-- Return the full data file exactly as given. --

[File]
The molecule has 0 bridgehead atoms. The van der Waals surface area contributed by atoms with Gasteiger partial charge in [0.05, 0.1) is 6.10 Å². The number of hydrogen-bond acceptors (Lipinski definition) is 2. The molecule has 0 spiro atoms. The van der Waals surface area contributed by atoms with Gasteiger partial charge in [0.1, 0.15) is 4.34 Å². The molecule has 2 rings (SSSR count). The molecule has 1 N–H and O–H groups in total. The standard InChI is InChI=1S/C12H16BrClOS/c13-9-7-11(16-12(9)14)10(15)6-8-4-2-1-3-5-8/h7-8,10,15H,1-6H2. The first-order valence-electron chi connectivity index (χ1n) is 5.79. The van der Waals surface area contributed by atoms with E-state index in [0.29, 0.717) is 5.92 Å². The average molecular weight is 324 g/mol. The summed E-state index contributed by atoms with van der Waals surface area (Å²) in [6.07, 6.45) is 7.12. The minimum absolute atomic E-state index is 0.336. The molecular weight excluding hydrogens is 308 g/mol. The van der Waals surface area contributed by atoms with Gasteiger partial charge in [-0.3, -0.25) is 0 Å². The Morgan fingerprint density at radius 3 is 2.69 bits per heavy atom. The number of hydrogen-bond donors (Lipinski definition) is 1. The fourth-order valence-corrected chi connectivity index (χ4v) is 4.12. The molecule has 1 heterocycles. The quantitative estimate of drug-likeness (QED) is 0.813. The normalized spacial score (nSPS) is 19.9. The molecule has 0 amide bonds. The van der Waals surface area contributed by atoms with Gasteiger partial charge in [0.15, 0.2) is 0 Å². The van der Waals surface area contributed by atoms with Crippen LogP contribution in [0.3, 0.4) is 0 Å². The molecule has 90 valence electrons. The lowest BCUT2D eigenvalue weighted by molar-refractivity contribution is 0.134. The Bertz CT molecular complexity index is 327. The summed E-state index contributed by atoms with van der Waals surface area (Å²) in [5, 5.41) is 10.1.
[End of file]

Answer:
The molecule has 0 bridgehead atoms. The van der Waals surface area contributed by atoms with Gasteiger partial charge in [0.05, 0.1) is 6.10 Å². The number of hydrogen-bond acceptors (Lipinski definition) is 2. The molecule has 0 spiro atoms. The van der Waals surface area contributed by atoms with Gasteiger partial charge in [0.1, 0.15) is 4.34 Å². The molecule has 2 rings (SSSR count). The molecule has 1 N–H and O–H groups in total. The standard InChI is InChI=1S/C12H16BrClOS/c13-9-7-11(16-12(9)14)10(15)6-8-4-2-1-3-5-8/h7-8,10,15H,1-6H2. The first-order valence-electron chi connectivity index (χ1n) is 5.79. The van der Waals surface area contributed by atoms with E-state index in [0.29, 0.717) is 5.92 Å². The average molecular weight is 324 g/mol. The summed E-state index contributed by atoms with van der Waals surface area (Å²) in [6.07, 6.45) is 7.12. The minimum absolute atomic E-state index is 0.336. The molecular weight excluding hydrogens is 308 g/mol. The van der Waals surface area contributed by atoms with Gasteiger partial charge in [-0.3, -0.25) is 0 Å². The Morgan fingerprint density at radius 3 is 2.69 bits per heavy atom. The number of hydrogen-bond donors (Lipinski definition) is 1. The fourth-order valence-corrected chi connectivity index (χ4v) is 4.12. The molecule has 1 heterocycles. The quantitative estimate of drug-likeness (QED) is 0.813. The normalized spacial score (nSPS) is 19.9. The molecule has 0 amide bonds. The van der Waals surface area contributed by atoms with Gasteiger partial charge in [0.15, 0.2) is 0 Å². The van der Waals surface area contributed by atoms with Crippen LogP contribution in [0.3, 0.4) is 0 Å². The molecule has 90 valence electrons. The lowest BCUT2D eigenvalue weighted by molar-refractivity contribution is 0.134. The Bertz CT molecular complexity index is 327. The summed E-state index contributed by atoms with van der Waals surface area (Å²) in [5, 5.41) is 10.1.